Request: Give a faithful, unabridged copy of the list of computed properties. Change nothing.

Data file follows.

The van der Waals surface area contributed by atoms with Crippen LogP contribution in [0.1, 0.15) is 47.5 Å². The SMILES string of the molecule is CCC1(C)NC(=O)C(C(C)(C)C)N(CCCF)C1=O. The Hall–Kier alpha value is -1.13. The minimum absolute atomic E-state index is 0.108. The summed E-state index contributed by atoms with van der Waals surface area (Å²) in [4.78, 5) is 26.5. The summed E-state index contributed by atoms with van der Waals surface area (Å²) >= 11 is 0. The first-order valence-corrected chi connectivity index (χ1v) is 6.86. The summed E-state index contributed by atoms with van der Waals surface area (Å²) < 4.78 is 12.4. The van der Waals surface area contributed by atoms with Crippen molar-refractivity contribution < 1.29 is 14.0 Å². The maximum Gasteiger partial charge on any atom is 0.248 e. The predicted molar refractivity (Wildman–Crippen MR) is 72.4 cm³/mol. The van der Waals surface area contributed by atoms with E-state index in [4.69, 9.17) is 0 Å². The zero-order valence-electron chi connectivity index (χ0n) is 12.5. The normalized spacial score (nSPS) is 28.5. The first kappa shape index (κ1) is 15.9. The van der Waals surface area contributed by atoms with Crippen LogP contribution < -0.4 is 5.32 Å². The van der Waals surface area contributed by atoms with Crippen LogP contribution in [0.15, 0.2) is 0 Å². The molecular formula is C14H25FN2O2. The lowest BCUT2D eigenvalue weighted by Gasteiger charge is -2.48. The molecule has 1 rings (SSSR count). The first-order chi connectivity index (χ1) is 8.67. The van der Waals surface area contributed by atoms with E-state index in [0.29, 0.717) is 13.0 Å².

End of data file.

The van der Waals surface area contributed by atoms with Crippen LogP contribution in [0.1, 0.15) is 47.5 Å². The SMILES string of the molecule is CCC1(C)NC(=O)C(C(C)(C)C)N(CCCF)C1=O. The Hall–Kier alpha value is -1.13. The minimum absolute atomic E-state index is 0.108. The summed E-state index contributed by atoms with van der Waals surface area (Å²) in [4.78, 5) is 26.5. The summed E-state index contributed by atoms with van der Waals surface area (Å²) >= 11 is 0. The first-order valence-corrected chi connectivity index (χ1v) is 6.86. The summed E-state index contributed by atoms with van der Waals surface area (Å²) < 4.78 is 12.4. The van der Waals surface area contributed by atoms with Crippen molar-refractivity contribution < 1.29 is 14.0 Å². The maximum Gasteiger partial charge on any atom is 0.248 e. The predicted molar refractivity (Wildman–Crippen MR) is 72.4 cm³/mol. The van der Waals surface area contributed by atoms with E-state index in [4.69, 9.17) is 0 Å². The zero-order valence-electron chi connectivity index (χ0n) is 12.5. The normalized spacial score (nSPS) is 28.5. The first kappa shape index (κ1) is 15.9. The van der Waals surface area contributed by atoms with Crippen LogP contribution < -0.4 is 5.32 Å². The van der Waals surface area contributed by atoms with Crippen LogP contribution in [0.15, 0.2) is 0 Å². The molecular formula is C14H25FN2O2. The lowest BCUT2D eigenvalue weighted by Gasteiger charge is -2.48. The molecule has 1 rings (SSSR count). The first-order chi connectivity index (χ1) is 8.67. The van der Waals surface area contributed by atoms with E-state index in [0.29, 0.717) is 13.0 Å².